Hiking the Inca Trail has been on my bucket list for a long time.
I remember, when I was quite young, setting myself a goal of travelling to South America by the time I turned 30, but then, when that date came and went, I changed it to 35, and then 40. It was one of those destinations that, over the years, became a bit elusive for me. There was no doubt I wanted to go, but other great travel opportunities kept getting in the way. Eventually though, at age 46, my chance came.
The trip was an overwhelming experience and it’s taken me a while to sit down and write about it. I guess I just needed more time than usual to reflect on this particular journey, where I saw my dream of hiking the Inca Trail come to fruition. The trek was physically and mentally challenging; in fact there were times where it was so hard that I thought I would give up. I also shared the experience with my older sister, Sue, which made the trip even more special.
Sue has a quiet and calm manner (which is pretty much opposite to me). She is also the mother of four adult daughters, so she knows how to nurture and look after people. But here, the roles were somewhat reversed; as I was the one with all the travel experience. Her daughters even farewelled us with the parting words: “Look after our Mum”. The pressure was on…
I’ve decided to break this blog into three parts, because there is simply too much to put into one post. I hope you enjoy reading it… and if you’ve had a similar experience, please share it with me in the comments section below.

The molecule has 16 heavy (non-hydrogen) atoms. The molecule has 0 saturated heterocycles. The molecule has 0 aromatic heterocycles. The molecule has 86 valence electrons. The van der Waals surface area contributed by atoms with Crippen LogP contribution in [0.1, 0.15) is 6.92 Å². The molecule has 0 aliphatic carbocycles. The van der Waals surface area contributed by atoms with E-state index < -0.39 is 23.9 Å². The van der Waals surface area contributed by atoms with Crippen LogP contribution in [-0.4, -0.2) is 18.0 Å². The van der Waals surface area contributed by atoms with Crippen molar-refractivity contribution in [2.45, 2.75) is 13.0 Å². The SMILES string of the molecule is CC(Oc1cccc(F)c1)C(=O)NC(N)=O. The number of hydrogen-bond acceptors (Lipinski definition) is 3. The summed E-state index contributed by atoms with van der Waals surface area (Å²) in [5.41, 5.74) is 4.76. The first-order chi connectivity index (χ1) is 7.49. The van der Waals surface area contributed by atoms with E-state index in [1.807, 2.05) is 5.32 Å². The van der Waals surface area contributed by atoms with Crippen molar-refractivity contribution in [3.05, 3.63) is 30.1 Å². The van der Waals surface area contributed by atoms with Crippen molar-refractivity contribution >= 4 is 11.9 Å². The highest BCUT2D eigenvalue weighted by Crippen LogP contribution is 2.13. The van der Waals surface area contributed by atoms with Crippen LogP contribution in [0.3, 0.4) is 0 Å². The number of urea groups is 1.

Cuzco and the Sacred Valley
“We can assure your majesty that it is so beautiful and has such fine buildings that it would even be remarkable in Spain.” Francisco Pizarro
Cuzco is the historic capital of the Inca Empire. It is situated in southeast Peru, near the Urubamba Valley of the Andes mountain range, and is the South America I’d always imagined. Declared a World Heritage Site by UNESCO in 1983, this ancient city has rustic stone buildings with flower-adorned balconies; cobblestone streets leading to vast and picturesque squares; and a myriad of narrow alleyways and steep stairways, which are a joy to explore.
The city is also situated at high altitude (the average altitude being 3316m above sea level), so our day here is mostly about acclimatising and getting prepared for our trek. From our hotel, we meander to the San Blas district, a bohemian artisans’ quarter, which on certain days transforms into a marketplace. We are keen to pick up some colourful handicrafts, particularly alpaca-wool knitwear, but decide to wait until after the trek.
We have a guide for the first part of our walk and she tells us that most of the buildings in Cuzco are Spanish-influenced, but the foundations of some Inca buildings remain. She recites a wonderful saying: “The Spanish conquered the Incas but the Incas provided the foundation for them”, and shows us an example. Some of the huge stones were just too difficult for the Spanish to destroy, so they built on top of the existing foundation.
En route to the Plaza de Armas (the Main Plaza), we see plenty of women and children in traditional clothing as they dress up for the tourists. It’s customary to tip one sole for each photograph (about 0.40 AUD) and I have to say, it’s pretty hard to resist. The children are gorgeous and it’s a thrill to finally see some alpacas.